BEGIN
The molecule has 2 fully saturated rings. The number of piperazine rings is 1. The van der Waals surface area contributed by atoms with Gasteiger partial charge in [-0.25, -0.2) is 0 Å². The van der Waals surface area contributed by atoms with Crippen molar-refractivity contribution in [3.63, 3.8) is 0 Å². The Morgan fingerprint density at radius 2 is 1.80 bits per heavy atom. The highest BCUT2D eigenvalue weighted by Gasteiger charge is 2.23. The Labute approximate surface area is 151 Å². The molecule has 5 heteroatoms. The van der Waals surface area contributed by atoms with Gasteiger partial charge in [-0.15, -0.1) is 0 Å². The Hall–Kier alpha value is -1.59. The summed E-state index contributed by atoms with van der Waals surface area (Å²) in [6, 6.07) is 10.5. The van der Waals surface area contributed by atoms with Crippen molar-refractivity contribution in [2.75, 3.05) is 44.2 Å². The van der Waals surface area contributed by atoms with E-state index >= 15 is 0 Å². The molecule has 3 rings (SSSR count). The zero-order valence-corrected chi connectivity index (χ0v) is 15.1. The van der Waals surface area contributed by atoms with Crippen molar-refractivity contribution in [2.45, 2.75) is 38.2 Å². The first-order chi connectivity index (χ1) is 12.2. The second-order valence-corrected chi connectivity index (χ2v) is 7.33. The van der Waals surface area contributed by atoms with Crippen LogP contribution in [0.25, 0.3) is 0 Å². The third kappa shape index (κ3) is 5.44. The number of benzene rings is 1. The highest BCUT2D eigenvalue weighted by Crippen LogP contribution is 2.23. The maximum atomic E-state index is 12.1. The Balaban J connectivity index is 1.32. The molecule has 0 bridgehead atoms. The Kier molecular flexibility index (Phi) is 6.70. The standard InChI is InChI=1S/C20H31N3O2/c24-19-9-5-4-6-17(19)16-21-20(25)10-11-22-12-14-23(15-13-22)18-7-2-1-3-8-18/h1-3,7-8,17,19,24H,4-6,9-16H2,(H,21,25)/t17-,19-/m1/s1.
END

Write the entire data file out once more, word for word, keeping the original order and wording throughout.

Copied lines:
The molecule has 2 fully saturated rings. The number of piperazine rings is 1. The van der Waals surface area contributed by atoms with Gasteiger partial charge in [-0.25, -0.2) is 0 Å². The van der Waals surface area contributed by atoms with Crippen molar-refractivity contribution in [3.63, 3.8) is 0 Å². The Morgan fingerprint density at radius 2 is 1.80 bits per heavy atom. The highest BCUT2D eigenvalue weighted by Gasteiger charge is 2.23. The Labute approximate surface area is 151 Å². The molecule has 5 heteroatoms. The van der Waals surface area contributed by atoms with Gasteiger partial charge in [-0.15, -0.1) is 0 Å². The Hall–Kier alpha value is -1.59. The summed E-state index contributed by atoms with van der Waals surface area (Å²) in [6, 6.07) is 10.5. The van der Waals surface area contributed by atoms with Crippen molar-refractivity contribution in [2.75, 3.05) is 44.2 Å². The van der Waals surface area contributed by atoms with E-state index >= 15 is 0 Å². The molecule has 3 rings (SSSR count). The zero-order valence-corrected chi connectivity index (χ0v) is 15.1. The van der Waals surface area contributed by atoms with Crippen molar-refractivity contribution in [2.45, 2.75) is 38.2 Å². The first-order chi connectivity index (χ1) is 12.2. The second-order valence-corrected chi connectivity index (χ2v) is 7.33. The van der Waals surface area contributed by atoms with Crippen LogP contribution in [0.25, 0.3) is 0 Å². The third kappa shape index (κ3) is 5.44. The number of benzene rings is 1. The highest BCUT2D eigenvalue weighted by Crippen LogP contribution is 2.23. The maximum atomic E-state index is 12.1. The Balaban J connectivity index is 1.32. The molecule has 0 bridgehead atoms. The Kier molecular flexibility index (Phi) is 6.70. The standard InChI is InChI=1S/C20H31N3O2/c24-19-9-5-4-6-17(19)16-21-20(25)10-11-22-12-14-23(15-13-22)18-7-2-1-3-8-18/h1-3,7-8,17,19,24H,4-6,9-16H2,(H,21,25)/t17-,19-/m1/s1.